URBANA, Ill. – Vitamins are a regular part of many people’s health routine, but should there also be a daily dose of bacteria?
More than 60% of the average American diet consists of highly processed foods. The sterile environments in which foods are produced protect them from harmful bacteria, but also from good bacteria.
That’s where probiotics come in. Probiotics are living microbes that support the body's immune system, help digest foods, fight disease, and with general health.
Probiotics have been proven to help keep bad bacteria from getting out of control, help support gut health, and break down and absorb phytochemicals. Probiotic use can also ease symptoms of common conditions such as constipation, yeast infections, and lactose intolerance.
But not all probiotics are the same.
“The most important part of understanding probiotics is remembering that a lot of bacteria don’t provide any health benefits for humans,” says Breanna Metras, doctoral student in University of Illinois Division of Nutritional Sciences. “We need to do research, so we’re only ingesting products that benefit us.”
Metras recently led a program on the pros and cons of probiotics. Before a probiotic can be approved for public use, it has to meet certain criteria, including:
- Can it survive passing through the digestive system?
- How does it interact with other nutrients?
- Can it compete with existing microbes?
Finding a probiotic that works is arguably the trickiest part of adding them as a supplement. Metras says consumers should understand that probiotic labeling can often be misleading.
Labels should list both the product’s genus, strain, and species. For example, a bottle of probiotics on the store shelf labeled “Lactobacillus,” only states the genus, instead of “Lactobacillus acidophilus NCFM” which includes the strain and the species.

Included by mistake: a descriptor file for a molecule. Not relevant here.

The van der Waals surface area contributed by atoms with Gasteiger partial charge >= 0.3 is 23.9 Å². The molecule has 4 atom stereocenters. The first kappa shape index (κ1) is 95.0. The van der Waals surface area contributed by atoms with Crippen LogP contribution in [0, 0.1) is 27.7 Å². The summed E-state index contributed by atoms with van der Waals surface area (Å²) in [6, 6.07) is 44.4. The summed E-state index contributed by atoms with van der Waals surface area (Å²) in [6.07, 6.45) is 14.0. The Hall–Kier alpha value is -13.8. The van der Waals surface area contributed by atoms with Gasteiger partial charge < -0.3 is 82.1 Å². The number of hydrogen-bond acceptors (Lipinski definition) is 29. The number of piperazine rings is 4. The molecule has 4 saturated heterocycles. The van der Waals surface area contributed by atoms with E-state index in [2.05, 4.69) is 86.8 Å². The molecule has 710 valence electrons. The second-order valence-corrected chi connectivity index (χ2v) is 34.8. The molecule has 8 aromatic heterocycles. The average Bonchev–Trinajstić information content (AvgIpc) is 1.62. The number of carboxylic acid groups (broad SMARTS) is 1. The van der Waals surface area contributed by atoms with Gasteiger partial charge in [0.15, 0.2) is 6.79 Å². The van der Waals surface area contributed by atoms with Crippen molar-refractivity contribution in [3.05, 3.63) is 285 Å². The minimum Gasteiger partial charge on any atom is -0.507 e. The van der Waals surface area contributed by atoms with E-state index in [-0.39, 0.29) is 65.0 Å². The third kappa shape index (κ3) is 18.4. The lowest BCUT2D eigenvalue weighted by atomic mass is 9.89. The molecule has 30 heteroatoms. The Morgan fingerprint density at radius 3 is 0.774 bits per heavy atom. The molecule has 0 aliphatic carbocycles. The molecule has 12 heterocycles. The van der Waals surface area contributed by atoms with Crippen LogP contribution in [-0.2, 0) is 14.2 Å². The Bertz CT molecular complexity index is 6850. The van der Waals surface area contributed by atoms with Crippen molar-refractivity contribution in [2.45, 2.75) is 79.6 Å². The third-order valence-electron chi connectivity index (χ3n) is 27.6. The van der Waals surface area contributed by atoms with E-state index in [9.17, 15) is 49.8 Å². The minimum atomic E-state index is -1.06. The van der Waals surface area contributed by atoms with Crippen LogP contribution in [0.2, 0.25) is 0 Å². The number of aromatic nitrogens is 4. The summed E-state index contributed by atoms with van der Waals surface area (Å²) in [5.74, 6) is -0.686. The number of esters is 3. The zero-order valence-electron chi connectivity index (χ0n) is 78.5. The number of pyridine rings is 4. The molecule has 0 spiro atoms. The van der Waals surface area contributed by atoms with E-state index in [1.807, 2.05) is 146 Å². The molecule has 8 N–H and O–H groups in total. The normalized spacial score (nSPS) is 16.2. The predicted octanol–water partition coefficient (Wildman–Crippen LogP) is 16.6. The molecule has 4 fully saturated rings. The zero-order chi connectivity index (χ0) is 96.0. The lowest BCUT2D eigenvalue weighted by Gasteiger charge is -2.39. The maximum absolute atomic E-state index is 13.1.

“This is an immediate red flag for me,” says Metras. “It means there’s a good chance the manufacturer doesn’t really know what’s in their product.”
Manufacturers also make false claims. Probiotics that claim to help with weight loss, naturally regulate the digestive system, or hold “1 trillion live active cultures” are fair game for suspicion.
“A lot of companies create products that contain a mixture of different strains, and consumers buy into the claim that the more strains of bacteria a probiotic has, the better it is for them,” says Metras. “It just comes down to having one or two strains that really work.”
Not all probiotics behave the same, and each has its own individual benefits. One easy way to start introducing probiotics is adding probiotic-rich foods, such as yogurt or kefir, into your diet.
Metra’s full presentation, The Pros and Cons of Probiotics, is available at go.illinois.edu/PCprobiotics.
SOURCE: Breanna Metras, PhD candidate, University of Illinois Division of Nutritional Sciences
WRITER: Alli Kimmons, Writer, University of Illinois Extension
ABOUT EXTENSION: Illinois Extension leads public outreach for University of Illinois by translating research into action plans that allow Illinois families, businesses, and community leaders to solve problems, make informed decisions, and adapt to changes and opportunities.